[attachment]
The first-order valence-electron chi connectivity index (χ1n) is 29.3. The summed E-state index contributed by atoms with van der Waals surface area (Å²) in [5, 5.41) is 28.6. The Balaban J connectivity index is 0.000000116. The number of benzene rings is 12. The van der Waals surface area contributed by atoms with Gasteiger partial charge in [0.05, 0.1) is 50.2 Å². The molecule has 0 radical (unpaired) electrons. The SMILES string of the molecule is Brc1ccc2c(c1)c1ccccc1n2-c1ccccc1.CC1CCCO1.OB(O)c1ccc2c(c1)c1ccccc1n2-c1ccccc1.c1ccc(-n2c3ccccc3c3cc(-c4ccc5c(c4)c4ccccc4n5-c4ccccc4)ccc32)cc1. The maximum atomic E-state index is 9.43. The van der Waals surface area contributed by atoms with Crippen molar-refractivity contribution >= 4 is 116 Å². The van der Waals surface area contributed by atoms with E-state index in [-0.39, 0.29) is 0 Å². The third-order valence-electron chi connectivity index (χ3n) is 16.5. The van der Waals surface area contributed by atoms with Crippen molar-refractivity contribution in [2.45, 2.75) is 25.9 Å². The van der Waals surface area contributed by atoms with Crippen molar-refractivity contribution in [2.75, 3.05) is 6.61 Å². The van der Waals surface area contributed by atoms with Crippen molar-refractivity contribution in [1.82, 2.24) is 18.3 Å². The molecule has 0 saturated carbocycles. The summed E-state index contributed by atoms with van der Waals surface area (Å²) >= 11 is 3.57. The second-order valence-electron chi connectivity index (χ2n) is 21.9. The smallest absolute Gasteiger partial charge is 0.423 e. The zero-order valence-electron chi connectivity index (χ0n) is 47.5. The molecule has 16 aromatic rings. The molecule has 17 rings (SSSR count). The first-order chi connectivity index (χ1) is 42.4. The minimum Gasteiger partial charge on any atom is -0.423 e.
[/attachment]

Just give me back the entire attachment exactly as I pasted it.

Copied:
The first-order valence-electron chi connectivity index (χ1n) is 29.3. The summed E-state index contributed by atoms with van der Waals surface area (Å²) in [5, 5.41) is 28.6. The Balaban J connectivity index is 0.000000116. The number of benzene rings is 12. The van der Waals surface area contributed by atoms with Gasteiger partial charge in [0.05, 0.1) is 50.2 Å². The molecule has 0 radical (unpaired) electrons. The SMILES string of the molecule is Brc1ccc2c(c1)c1ccccc1n2-c1ccccc1.CC1CCCO1.OB(O)c1ccc2c(c1)c1ccccc1n2-c1ccccc1.c1ccc(-n2c3ccccc3c3cc(-c4ccc5c(c4)c4ccccc4n5-c4ccccc4)ccc32)cc1. The maximum atomic E-state index is 9.43. The van der Waals surface area contributed by atoms with Crippen molar-refractivity contribution >= 4 is 116 Å². The van der Waals surface area contributed by atoms with E-state index in [-0.39, 0.29) is 0 Å². The third-order valence-electron chi connectivity index (χ3n) is 16.5. The van der Waals surface area contributed by atoms with Crippen molar-refractivity contribution in [2.45, 2.75) is 25.9 Å². The van der Waals surface area contributed by atoms with Crippen molar-refractivity contribution in [2.75, 3.05) is 6.61 Å². The van der Waals surface area contributed by atoms with Crippen molar-refractivity contribution in [1.82, 2.24) is 18.3 Å². The molecule has 0 saturated carbocycles. The summed E-state index contributed by atoms with van der Waals surface area (Å²) >= 11 is 3.57. The second-order valence-electron chi connectivity index (χ2n) is 21.9. The smallest absolute Gasteiger partial charge is 0.423 e. The zero-order valence-electron chi connectivity index (χ0n) is 47.5. The molecule has 16 aromatic rings. The molecule has 17 rings (SSSR count). The first-order chi connectivity index (χ1) is 42.4. The minimum Gasteiger partial charge on any atom is -0.423 e.